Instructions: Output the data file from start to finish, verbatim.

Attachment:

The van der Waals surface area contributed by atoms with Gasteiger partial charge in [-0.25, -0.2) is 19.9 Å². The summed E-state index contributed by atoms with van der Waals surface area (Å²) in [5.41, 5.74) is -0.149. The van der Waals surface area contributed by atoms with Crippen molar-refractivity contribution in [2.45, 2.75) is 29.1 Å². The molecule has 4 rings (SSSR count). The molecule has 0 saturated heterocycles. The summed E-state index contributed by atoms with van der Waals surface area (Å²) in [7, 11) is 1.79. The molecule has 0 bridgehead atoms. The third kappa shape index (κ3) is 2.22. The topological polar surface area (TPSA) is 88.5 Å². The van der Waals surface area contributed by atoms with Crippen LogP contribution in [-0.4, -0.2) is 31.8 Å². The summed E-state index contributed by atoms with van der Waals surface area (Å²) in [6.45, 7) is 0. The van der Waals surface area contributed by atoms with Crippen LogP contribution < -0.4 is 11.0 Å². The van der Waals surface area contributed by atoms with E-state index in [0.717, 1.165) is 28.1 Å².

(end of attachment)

The van der Waals surface area contributed by atoms with Gasteiger partial charge in [-0.25, -0.2) is 19.9 Å². The summed E-state index contributed by atoms with van der Waals surface area (Å²) in [5.41, 5.74) is -0.149. The van der Waals surface area contributed by atoms with Crippen molar-refractivity contribution in [2.45, 2.75) is 29.1 Å². The molecule has 4 rings (SSSR count). The molecule has 0 saturated heterocycles. The summed E-state index contributed by atoms with van der Waals surface area (Å²) in [7, 11) is 1.79. The molecule has 0 bridgehead atoms. The third kappa shape index (κ3) is 2.22. The topological polar surface area (TPSA) is 88.5 Å². The van der Waals surface area contributed by atoms with Crippen LogP contribution in [-0.4, -0.2) is 31.8 Å². The summed E-state index contributed by atoms with van der Waals surface area (Å²) in [6.45, 7) is 0. The van der Waals surface area contributed by atoms with Crippen LogP contribution < -0.4 is 11.0 Å². The van der Waals surface area contributed by atoms with E-state index in [0.717, 1.165) is 28.1 Å².